Pascal Siakam – Apollo Crews
Right now he just looks like boundless energy and a bright smile, but there’s enough showing if you look beneath the surface that you see why the organization is higher on him than those outside.
Jakob Poeltl – Every young big man ever
I’ve got nothing. His finisher is definitely the big boot, though.
Delon Wright – Zach Sabre Jr.
This is high praise on strictly a talent/quality scale, but stick with me. What’s clearly Wright’s biggest strength so far is that he sees the game at a different level, envisioning passes and paths to the rim that aren’t realistic for most players, or even noticeable. Sabre Jr. is known for his ring psychology (on offense, anyway), and an array of holds and submissions few wrestlers before him (save for Chris Jericho, Man of 1,004 Holds) have ventured to attempt. Wright’s biggest weakness is probably his size (hopefully the fact that he’s back in the gym now helps him maintain his early-offseason progress), and the knock on Sabre Jr. is that he looks like he weighs about 120 pounds. Both could pretty clearly be backup-level players at the top level right now, but questions remain as to whether their unique gifts can get them to the top.
Lucas Nogueira – Nathan Jones
There’s a ton of size to dream on and occasionally he’ll pull out a ridiculous spin kick nobody that size has any business doing. Move-to-move and possession-to-possession, though, there’s still a lot to work out, and after a certain amount of time, it can get tougher to believe polish will come. Like Jones, Bebe would make one hell of an actor if he feels like trying something new after his rookie deal expires. More on Nogueira’s situation entering 2016-17 next week.
Terrence Ross – Dolph Ziggler
Has a player ever had an entire fanbase in and then out and then in on them as often as Ross? The only answer may be Ziggler, who has long been miscast as a babyface when he should be taking a cue from Ross, growing out an “Evil Parallel Universe” goatee, and just doing him. The similarities go further – Ross was rebranded from Terrence to Terry to T.J. last year, while Ziggler went from Kerwin White’s caddy to a Spirit Squad member to the Ziggler character. And yes, Ziggler’s double-turn with Alberto Del Rio is the 51-point game here.
Norman Powell – Gran Metalik
Doesn’t speak much and does so quietly when he chooses to. Expectations were somewhat muted as he entered the mix, but match by match, he impressed, first enough to earn a contract and eventually enough that the rocket could conceivably be strapped to him at some point. Metalik somewhat unexpectedly became the (masked) face of the Cruiserweight Classic, while Powell, the lowest-drafted in the group, is the face of the Raptors’ young guns.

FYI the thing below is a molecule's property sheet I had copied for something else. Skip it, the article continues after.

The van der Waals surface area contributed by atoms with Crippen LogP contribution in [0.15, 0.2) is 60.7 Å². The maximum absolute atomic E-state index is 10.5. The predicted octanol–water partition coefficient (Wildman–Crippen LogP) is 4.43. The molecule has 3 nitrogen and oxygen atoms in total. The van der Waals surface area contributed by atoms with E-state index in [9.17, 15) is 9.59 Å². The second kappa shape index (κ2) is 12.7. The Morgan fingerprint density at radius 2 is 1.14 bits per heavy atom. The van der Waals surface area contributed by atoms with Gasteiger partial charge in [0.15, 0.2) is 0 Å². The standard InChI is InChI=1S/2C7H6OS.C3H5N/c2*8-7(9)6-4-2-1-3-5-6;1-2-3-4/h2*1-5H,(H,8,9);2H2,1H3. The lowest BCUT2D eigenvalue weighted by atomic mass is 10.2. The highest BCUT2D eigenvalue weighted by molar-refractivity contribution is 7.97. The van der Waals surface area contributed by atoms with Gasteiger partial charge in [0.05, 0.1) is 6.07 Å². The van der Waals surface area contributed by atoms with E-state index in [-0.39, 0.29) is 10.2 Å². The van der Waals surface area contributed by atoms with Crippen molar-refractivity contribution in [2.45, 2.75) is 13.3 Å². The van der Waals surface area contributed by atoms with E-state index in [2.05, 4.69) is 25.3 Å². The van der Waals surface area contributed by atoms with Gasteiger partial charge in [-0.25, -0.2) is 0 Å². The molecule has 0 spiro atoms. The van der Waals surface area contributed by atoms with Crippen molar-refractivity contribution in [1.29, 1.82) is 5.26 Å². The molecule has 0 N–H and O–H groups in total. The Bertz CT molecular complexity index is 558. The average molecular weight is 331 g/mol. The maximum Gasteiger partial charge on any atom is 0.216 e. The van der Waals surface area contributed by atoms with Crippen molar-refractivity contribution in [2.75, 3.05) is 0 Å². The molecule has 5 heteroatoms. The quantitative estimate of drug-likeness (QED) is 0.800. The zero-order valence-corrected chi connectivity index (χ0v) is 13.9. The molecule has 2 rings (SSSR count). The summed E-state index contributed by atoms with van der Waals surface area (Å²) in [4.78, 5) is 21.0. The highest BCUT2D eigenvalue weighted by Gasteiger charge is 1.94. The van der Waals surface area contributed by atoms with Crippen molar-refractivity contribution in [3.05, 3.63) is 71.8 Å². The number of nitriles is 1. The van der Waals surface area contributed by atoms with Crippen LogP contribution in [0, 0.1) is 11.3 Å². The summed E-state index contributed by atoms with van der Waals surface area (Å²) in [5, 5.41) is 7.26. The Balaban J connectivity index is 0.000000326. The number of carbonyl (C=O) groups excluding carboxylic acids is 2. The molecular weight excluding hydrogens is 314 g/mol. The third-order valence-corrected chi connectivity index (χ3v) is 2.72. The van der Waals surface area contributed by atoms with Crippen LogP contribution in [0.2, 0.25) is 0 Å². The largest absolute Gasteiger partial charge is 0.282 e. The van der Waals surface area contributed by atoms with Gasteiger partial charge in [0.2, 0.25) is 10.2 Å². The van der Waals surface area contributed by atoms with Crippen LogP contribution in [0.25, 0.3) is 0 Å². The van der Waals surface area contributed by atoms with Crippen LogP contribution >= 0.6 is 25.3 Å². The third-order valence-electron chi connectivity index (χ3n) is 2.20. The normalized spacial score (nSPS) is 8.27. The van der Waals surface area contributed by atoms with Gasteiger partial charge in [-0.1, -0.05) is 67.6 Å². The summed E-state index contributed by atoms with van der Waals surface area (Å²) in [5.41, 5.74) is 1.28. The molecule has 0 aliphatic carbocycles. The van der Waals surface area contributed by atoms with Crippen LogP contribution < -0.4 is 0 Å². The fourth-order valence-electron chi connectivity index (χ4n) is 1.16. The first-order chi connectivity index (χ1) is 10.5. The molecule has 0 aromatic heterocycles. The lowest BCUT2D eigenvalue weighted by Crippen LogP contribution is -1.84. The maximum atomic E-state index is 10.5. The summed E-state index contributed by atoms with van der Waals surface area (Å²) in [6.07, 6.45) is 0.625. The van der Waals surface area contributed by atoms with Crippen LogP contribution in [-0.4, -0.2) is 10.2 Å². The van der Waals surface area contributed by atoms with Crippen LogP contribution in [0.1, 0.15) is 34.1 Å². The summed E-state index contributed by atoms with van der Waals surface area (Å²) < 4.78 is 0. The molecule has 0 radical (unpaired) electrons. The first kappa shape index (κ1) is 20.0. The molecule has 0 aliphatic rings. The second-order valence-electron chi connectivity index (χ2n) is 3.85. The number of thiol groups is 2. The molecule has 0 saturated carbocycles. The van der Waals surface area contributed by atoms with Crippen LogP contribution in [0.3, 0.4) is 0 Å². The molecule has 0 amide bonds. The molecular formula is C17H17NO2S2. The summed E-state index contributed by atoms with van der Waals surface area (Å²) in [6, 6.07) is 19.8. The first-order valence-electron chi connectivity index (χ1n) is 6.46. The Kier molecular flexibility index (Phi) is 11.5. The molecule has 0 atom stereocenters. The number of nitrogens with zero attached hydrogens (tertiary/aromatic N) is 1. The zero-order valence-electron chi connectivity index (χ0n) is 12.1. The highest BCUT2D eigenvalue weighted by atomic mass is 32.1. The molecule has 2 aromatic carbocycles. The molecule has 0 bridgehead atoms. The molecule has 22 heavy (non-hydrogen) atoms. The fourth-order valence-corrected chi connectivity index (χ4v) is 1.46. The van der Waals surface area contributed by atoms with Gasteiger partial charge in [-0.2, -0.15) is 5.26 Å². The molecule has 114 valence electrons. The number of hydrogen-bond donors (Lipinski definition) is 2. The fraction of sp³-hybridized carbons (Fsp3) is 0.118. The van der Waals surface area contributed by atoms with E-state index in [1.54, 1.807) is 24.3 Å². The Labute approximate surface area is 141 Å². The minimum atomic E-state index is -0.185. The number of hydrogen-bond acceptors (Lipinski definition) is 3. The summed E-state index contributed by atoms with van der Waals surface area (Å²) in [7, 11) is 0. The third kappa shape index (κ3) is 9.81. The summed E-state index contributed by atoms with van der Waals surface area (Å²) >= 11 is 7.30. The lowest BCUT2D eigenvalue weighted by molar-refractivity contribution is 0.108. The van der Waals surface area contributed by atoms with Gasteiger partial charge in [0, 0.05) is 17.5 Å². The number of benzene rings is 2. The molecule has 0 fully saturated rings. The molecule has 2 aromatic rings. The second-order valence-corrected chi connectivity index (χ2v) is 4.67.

Patrick Patterson & Cory Joseph – The Revival
Steady hands that do great work that mostly goes unnoticed if you’re not looking closely or just perusing the box score. The second-unit tag team champs, both have left the impression they could start in the future and make everyone who plays with bench-heavy groups better. Nothing flashy here (no flips, just fists). Top guys, out.
Jared Sullinger – Baron Corbin
I mean, the obvious stomach jokes write themselves. (I really couldn’t think of a good Sullinger comparison.)
DeMarre Carroll – Mark Henry
Another tough one to peg down, because there’s not exactly a great track record of “real” WWE injuries with which to compare Carroll’s list (liver disease, shot in the ankle, arthroscopic surgery). I would have gone with Ken Kennedy for the injury proneness, but Kennedy also had a bunch of other issues. So we give the nod to Henry, a strong veteran presence who brings some good experience and maturity, and who showed flashes of All-Star caliber play when given the chance and not slowed by injury.
Jonas Valanciunas – Roman Reigns
The most polarizing man in our comments matches up with the most polarizing man in the WWE Universe. Based on old-school logic and the way the game’s traditionally been played, both players should be a slam dunk to build a franchise around – Valanciunas can be a back-to-the-basket behemoth, Reigns the good-looking ass-kicker extraordinaire. The issue becomes that tastes have changed and both have developed a little slower than the masses would like. As a result, some see Valanciunas as a relic of a bygone era who won’t improve enough to fit in the modern game, while others think the team should bend more to make use of his talents. For Reigns, it means a good section of the fanbase will boo him no matter what he does, even when he’s good, while another large group still want to see the rocket strapped to him. Sound familiar? In both cases, the objective truth lies somewhere between the two extremes.
DeMar DeRozan – Randy Orton
He’s been near the top level for so long at this point that the discourse sometimes forgets just how well he does the things he’s good at. Sure, he’s inconsistent, the defensive effort can wane, and there’s a sense others could collectively fill the role without losing a ton, but that doesn’t change the fact that fairly often, he’s the second-best player on the court. A career at a point just below superstardom is tough to find and, apparently, even tougher to appreciate.
Kyle Lowry – Daniel Bryan
Undersized, overlooked, attitude concerns (in kayfabe, for Bryan), darlings of the smart fan, reaching All-Star status against all likelihood, and some injury concerns that started to flair up once they reached the top. Yes. Yes. Yes. Now, let’s hope Lowry’s peak and longevity are better ahead of the team giving him a big-money deal into his mid-30s.